Closer examination of the data reveals that the dollar actually has been trending lower for more than five years after reaching a peak during the first quarter of 2002. JPMorgan's trade-weighted real exchange rate index has declined by about 22 percent from February 2002 through the end of 2006 (see chart 1). Other measures display a similar decline. For instance, the Federal Reserve Board's real exchange rate index, which uses a slightly different basket of countries and weights, has declined by about 15 percent.
Against specific currencies such as those of some major U.S. trading partners, the depreciation rates are even higher. The dollar was down about 50 percent against the euro, 39 percent against the Canadian dollar, and 37 percent against the British pound from 2002 to 2006 (see chart 2).
The trade imbalance and the consequent U.S. current account deficit continue to outpace growth in the gross domestic product (GDP), a development that has perplexed economists. Are the natural correction mechanisms that worked in the past not responding as experience has shown they would?
Assessing the corrective factors
A few explanations exist to explain why the U.S. dollar's depreciation has not translated into a change in the direction of the trade balance. The evolution of U.S. private and public consumption, the country's monetary policy, and the capacity of importers to pass on cost increases to American consumers all play roles in this situation.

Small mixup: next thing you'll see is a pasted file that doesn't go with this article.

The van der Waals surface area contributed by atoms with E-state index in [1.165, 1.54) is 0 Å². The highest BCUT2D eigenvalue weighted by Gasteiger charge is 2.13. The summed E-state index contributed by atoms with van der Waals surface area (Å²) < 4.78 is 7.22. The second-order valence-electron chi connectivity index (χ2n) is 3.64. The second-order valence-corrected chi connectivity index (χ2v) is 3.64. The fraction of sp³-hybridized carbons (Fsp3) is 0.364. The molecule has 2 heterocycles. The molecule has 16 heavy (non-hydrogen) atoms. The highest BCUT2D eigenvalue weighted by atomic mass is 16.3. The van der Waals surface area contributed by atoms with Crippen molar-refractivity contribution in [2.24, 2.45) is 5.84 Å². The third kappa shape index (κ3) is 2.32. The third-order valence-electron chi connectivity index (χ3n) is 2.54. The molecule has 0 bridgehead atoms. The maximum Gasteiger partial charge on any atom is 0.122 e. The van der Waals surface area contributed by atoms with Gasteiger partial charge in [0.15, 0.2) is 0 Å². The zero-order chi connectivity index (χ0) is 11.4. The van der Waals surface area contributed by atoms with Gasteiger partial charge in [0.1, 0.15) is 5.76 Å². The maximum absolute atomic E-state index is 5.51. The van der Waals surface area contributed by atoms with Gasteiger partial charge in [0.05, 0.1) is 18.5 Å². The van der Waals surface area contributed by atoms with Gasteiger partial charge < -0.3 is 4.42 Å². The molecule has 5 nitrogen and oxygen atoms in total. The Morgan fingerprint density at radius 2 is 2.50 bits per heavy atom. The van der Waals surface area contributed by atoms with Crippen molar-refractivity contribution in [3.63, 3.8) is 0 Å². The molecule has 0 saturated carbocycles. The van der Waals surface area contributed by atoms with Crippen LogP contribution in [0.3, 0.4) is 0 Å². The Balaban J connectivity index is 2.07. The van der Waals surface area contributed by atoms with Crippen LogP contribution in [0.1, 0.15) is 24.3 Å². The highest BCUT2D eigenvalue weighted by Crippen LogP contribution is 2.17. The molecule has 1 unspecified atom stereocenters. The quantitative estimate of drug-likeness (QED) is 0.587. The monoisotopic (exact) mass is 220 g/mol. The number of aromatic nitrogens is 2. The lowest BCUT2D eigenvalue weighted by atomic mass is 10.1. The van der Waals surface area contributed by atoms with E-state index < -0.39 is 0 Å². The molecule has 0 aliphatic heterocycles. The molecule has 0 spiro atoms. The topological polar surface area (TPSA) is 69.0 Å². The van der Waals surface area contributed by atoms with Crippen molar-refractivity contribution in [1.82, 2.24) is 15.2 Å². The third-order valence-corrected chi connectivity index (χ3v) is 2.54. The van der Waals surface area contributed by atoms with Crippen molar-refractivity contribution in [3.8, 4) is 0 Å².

Consumption. With GDP growth fueled by private consumption, the U.S. economy has been expanding at a brisk pace since the 2001 recession. Strong private and public consumption in the United States has kept demand high for both foreign and domestic goods. In addition, a growing economy also naturally tends to demand greater quantities of imports related to productive activities, such as fuel and industrial supplies, which allow production to continue and maintain the rate of expansion.
Monetary policy. While the general trend of the U.S. dollar's exchange rate has certainly been downward, we have seen some upward movement during 2002–06, spurred by changes in U.S. monetary policy.
Between June 2004 and June 2006, the Federal Reserve steadily increased the federal funds target rates, raising demand for the dollar at a time when interest rates in Japan were virtually zero and were at 2 percent in Europe. Since holding dollars gave a higher yield than some other major currencies offered, dollars remained attractive to investors. In part as a result, the U.S. dollar appreciated on average 3.6 percent during 2005 (see chart 3).
This tightening of U.S. monetary conditions and the low interest rates in other developed economies helped delay the depreciation of the U.S. dollar and allowed American consumers to buy cheaper imported goods for a little longer.